With only 23, Yessica has not been able to live the characteristic nomadism this ancient village
"I think that before, with nomadism, the culture was lived much, more than what we live right now, because there were more community, we were all together," he tells BBC Yessica, a young gypsy Bogota 23 years. "Now everyone lives at home and very rarely we found to make our typical food, or our dances. Almost only when is celebrated a wedding, a birthday or when a Gypsy comes from somewhere else," he says.
And Hernando Christ, "Toza", one of the patriarchs of the community, believes that this has also affected the image of the romani people are most of the Colombians. "Formerly we were known. Today we say we are Gypsies and tell us. 'What's that?' We're invisible, "said Toza. "Although now we are moving more. Look at the crafts we make, this was taught to us by our great-grandparents of Egypt," he tells to the BBC during a pachiv (party) organized in a park in the south of Bogota with local authorities, to show the culture and gastronomy of the gypsies.
Keeping the tradition
Crafts, copper, is worked by Kolya, while Toza responsible for maintaining live the music and the dances that today were presented by Yessica and other young Romani people. And it's all part of the efforts of the Colombian gypsies to keep alive their traditions and to combat the prejudices and the stereotypes that continue to affect too.
Copper handicrafts is one of the traditions that has allowed of the colombian gypsies make money
"There are still people that when they see us says. 'Oh, this is gypsy, this is thieving, they will steal to us' And that's tiring, it's annoying, it's uncomfortable," Yessica explains, although Ana Dalila Gómez believes that if it remains a problem, discrimination against the Romani people in Colombia is not as strong if it compared with other Latin American countries.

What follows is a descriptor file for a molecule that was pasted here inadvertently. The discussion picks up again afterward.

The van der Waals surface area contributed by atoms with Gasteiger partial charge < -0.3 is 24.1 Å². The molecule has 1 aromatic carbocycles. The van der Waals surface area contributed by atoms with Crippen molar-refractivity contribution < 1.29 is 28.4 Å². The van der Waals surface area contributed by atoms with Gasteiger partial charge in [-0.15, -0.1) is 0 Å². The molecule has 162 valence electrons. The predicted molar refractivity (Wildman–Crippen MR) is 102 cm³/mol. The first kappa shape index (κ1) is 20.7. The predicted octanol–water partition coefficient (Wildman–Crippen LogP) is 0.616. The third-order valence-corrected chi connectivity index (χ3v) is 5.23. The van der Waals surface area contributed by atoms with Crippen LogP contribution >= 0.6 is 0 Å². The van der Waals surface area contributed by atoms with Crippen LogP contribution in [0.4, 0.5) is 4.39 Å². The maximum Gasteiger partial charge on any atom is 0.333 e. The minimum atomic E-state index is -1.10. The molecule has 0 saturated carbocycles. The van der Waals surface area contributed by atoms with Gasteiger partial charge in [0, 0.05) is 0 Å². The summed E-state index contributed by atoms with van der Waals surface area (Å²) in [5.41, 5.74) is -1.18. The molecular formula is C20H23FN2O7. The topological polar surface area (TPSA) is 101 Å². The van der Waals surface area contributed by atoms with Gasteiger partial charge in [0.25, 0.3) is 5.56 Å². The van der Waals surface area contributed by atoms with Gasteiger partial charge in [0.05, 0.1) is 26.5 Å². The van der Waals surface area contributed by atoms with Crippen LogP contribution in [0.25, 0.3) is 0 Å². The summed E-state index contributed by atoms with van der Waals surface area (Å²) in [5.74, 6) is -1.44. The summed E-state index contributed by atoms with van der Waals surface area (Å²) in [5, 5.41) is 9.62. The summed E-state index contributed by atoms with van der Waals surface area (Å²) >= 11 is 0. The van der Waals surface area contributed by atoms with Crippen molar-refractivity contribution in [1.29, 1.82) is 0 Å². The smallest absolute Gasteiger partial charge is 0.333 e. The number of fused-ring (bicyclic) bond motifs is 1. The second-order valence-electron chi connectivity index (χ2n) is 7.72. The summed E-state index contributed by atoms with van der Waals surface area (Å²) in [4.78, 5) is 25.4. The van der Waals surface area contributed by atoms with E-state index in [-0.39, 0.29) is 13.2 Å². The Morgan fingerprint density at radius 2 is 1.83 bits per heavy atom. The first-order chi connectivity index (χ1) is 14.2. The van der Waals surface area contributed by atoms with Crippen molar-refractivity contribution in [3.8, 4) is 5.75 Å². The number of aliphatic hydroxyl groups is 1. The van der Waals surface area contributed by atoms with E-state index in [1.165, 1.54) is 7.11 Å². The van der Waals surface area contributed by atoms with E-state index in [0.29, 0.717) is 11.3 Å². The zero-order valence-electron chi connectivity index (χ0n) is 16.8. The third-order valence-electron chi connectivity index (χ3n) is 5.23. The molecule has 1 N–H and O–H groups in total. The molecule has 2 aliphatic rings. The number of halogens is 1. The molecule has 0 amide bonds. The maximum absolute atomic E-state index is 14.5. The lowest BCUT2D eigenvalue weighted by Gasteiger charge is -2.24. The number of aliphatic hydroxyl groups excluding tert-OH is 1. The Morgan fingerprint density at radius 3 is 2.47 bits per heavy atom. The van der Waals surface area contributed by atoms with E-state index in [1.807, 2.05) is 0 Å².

And that may be an indirect consequence of the mostly invisible because of the Colombian conflict, but Gomez says that is clear that the problems are bigger than the pyrrhic "advantage".
"For example, among the Romani people we are counted with the fingers of a hand those who are professionals, because the education system has not adapted to our needs and what the generality of the Romani people like, is traveling, negotiate, which we are to make proposals to people what we know, what we have, what we sell, "he tells to the BBC.
"And we are also children of this continent, we also have rights," says the coordinator of Prorrom, who believes that the Colombian government is still indebted to promote public policies that guarantee all fundamental rights of the Romani people.
But Yessica has no doubts: "I feel very proud to be a gypsy, if I could born again, I would born gypsy" says, though without losing sight that her experience as a Gypsy has been limited by the armed conflict. "I have to live something that was so of us. It gives a feeling not having been able to live," says, referring to nomadism and freedom that have always defined this ancient people.
And the possibility that Colombia finally have peace and the end of the conflict can come to experiment it?
"It's very difficult , but if it happened it would be great," she tells to the BBC.
And it is certainly the dream of many others, Romani and non-Romani people. While Gomez is convinced that her people,free and peace-loving, have things that all the Colombians could learn.
Mundo Gitano – Gypsy World